The International Monetary Fund finally made up its mind and included China in its basket of reserve currencies on Nov. 30 What they didn’t tell us, however, was exactly what that basket would look like—until now.
The determination of the weightings and the calculation of the Special Drawing Rights (SDR) exchange rate is very complicated. Suffice it to say the more weight a currency gets, the more important the IMF thinks it is.
Clearly, China is gaining importance and the euro is losing importance.
Table 1. New weightings after the inclusion of the renminbi
Table 2. The old weightings after the last review in 2010 and without the renminbi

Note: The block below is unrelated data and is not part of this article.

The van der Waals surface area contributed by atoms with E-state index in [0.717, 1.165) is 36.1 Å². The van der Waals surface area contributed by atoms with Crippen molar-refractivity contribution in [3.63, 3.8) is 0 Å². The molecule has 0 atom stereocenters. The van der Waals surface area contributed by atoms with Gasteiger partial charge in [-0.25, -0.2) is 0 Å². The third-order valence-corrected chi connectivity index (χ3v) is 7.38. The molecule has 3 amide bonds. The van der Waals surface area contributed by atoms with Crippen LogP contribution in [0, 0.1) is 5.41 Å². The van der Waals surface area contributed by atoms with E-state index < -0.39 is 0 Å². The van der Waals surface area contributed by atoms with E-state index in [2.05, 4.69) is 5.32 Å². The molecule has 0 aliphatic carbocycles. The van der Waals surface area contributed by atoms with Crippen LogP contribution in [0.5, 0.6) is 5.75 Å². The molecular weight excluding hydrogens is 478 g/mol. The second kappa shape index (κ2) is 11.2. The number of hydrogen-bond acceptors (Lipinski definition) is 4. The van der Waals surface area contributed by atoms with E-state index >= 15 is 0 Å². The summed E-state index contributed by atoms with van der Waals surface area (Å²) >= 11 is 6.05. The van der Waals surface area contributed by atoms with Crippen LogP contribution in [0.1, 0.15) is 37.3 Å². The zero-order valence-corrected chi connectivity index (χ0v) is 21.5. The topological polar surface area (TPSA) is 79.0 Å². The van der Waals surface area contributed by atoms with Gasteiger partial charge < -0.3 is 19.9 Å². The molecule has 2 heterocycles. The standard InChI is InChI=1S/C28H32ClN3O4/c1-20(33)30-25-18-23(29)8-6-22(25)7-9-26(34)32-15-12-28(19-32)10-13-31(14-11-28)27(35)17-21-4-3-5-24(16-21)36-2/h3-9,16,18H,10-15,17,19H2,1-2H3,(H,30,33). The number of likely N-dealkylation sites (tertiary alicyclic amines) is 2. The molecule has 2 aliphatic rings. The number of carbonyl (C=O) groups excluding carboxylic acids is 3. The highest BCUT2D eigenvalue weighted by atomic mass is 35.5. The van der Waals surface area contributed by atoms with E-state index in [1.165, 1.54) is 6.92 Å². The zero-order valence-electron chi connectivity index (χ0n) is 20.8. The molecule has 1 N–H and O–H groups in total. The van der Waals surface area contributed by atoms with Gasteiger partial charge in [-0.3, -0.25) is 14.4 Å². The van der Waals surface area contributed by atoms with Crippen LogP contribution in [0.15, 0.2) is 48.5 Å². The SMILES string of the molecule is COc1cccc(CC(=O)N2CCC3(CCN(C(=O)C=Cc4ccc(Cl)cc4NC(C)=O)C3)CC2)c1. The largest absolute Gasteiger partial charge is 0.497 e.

So the euro loses 6.47 percentage points, the lion’s share of the renminbi’s 10.92 percent. The dollar only loses 0.17 percentage points. Proportionately, the pound suffers the most, it drops from 11.3 percent to 8.09 percent, a loss of 3.21 percentage points or 28.4 percent. The yen loses 1.07 percentage points.
So in this exercise of simple numbers, there are two clear winners, two clear losers, and one country that just fits right in the middle.
China is the obvious winner, because it goes from zero to 10.92 percent. Given this change, the United States is also a winner, because it only loses a paltry amount.
The euro area is the biggest loser in absolute percentage terms while the United Kingdom loses the most proportionately speaking. Japan can live with the small reduction in the weight of the yen.
The bigger story, aside from the numbers, is how China wants to use the SDR to replace the dollar as international reserve currency. Until then, there are few benefits and more disadvantages for China—despite the big percentage gain.